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understood that he is rendering highly satisfactory services, while it is still possible for him to carry on most of the editorial work of the Station.

The Director of the Station very soon after the declaration of wa began to interest himself in food conservation and has endeavored through public addresses and the instruction of classes in war dietetics to promote such economy in the use of food resources as is required by war conditions. Later he was asked by Mr. Hoover to serve on the Federal Milk Commission for the purpose of establishing milk prices for the City of New York. This service is not yet completed.


The following appropriations were made available for the use of the Station during the fiscal year beginning July 1, 1917.

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The amount appropriated was $6,379.80 less than the request of the Board of Control.

In accordance with the action of your Board the following budget for the fiscal year beginning July 1, 1918, has been presented to the

Governor's Budget Committee. It is not yet acted upon by the Legislative Budget Committee.

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$178,335 00

In addition to the above for salaries, labor, maintence and operation, the budget contains requests for the following: Repairs..

$3,150 00 New construction*

70,000 00

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73,150 00

Total requested...

$251,485 00

* Remainder of $100,000 appropriated, but not made immediately available for administration, demonstration and library building.


It is to be noted that the amount asked for the maintenance of labor at the Station is considerably increased over that received during the present fiscal year. This increase is necessary because of the fact that it is not possible to obtain efficient labor at the wages now paid. The Institution is unfortunate in being located very near a munition plant where wages are rated at an abnormally high figure. It is, therefore, very difficult for the Station to secure labor at the wages that would ordinarily be paid. This fact, taken in connection with the general scarcity of labor, makes the situation very difficult. During the past season it has not been possible to obtain desirable labor at any price which could be paid within the resources of the Institution.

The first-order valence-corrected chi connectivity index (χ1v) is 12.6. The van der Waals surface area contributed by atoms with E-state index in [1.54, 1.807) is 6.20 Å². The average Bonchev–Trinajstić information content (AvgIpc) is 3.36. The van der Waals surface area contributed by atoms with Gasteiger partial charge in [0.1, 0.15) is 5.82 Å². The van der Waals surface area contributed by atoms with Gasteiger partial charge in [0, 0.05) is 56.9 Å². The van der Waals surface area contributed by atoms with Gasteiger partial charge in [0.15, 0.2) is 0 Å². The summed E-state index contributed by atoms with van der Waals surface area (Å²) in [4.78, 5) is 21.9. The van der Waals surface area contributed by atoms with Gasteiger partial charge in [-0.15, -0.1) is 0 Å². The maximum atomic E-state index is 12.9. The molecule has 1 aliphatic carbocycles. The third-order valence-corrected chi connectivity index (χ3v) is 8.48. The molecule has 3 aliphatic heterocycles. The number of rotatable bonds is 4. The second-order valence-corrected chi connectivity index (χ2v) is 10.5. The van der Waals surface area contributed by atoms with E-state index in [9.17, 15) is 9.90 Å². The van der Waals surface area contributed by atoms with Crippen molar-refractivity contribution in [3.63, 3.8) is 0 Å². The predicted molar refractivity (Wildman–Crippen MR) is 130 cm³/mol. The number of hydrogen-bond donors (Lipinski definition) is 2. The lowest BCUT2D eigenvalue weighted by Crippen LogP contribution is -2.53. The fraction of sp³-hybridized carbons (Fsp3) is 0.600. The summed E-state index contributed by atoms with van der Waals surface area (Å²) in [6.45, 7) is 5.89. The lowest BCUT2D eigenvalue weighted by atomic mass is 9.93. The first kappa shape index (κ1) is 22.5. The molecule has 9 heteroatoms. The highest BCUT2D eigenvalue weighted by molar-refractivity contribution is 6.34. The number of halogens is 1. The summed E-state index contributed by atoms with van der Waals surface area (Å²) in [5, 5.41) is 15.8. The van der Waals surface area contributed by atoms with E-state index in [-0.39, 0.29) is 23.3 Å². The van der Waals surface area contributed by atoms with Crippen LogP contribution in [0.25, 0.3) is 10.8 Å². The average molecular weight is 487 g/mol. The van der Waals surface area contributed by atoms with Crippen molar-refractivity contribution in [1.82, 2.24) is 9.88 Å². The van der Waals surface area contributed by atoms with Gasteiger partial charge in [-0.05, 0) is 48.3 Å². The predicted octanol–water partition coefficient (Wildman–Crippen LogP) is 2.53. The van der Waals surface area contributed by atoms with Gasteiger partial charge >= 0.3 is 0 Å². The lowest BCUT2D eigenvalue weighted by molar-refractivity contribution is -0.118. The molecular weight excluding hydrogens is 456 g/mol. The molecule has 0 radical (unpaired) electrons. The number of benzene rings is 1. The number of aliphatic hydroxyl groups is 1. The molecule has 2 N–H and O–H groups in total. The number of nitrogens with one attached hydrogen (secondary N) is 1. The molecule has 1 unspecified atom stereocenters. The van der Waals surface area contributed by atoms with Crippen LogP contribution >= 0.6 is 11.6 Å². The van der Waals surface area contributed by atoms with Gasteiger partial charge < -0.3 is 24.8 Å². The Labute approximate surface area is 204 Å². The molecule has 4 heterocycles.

It is universally true that when for any reason living costs materially increase, persons occupying salaried positions are placed at a disadvantage because increases in salaries, if realized at all, come very much later than the increased living expenses. It is for this reason that the members of the Station Staff receiving the smaller salaries are feeling very seriously the effect of the greater cost of rent, clothing and food supplies. It seems unfortunate that while the needs of organized labor in this particular are met quite promptly, teachers, scientific workers, clerks and similar employees receive at first scant consideration.


The Legislature of 1915 appropriated $100,000.00 for the construction and equipment of an Administration, Demonstration and Library building for this Institution. Of this appropriation $30,000 was made immediately available, under which construction began; and the building is now roofed in and is ready for interior construction. Varying conditions, including scarcity of labor and the slowness with which materials have been secured and transported have seriously delayed work on this structure. It now appears

that it will probably be ready for occupancy some time during the summer of 1918.


In previous reports attention has been called to the fact that new plant houses and a cold storage house must be soon erected at the Institution if it is to continue present lines of work. The report presented to you for 1916 contained the following statement:

“The time has come when in order to carry on its work with the desired efficiency new and greatly enlarged plant houses should be provided. The present plant houses of the Station were erected about twenty-five years ago. They have exceeded the usual life of such structures, and are now neither adequate nor efficient. There is a large amount of work in agricultural investigation which should be carried on in such houses, if carried on at all, including plant breeding, plant nutrition and studies of plant diseases and injurious insects, to all of which lines the Station is obliged to give much attention.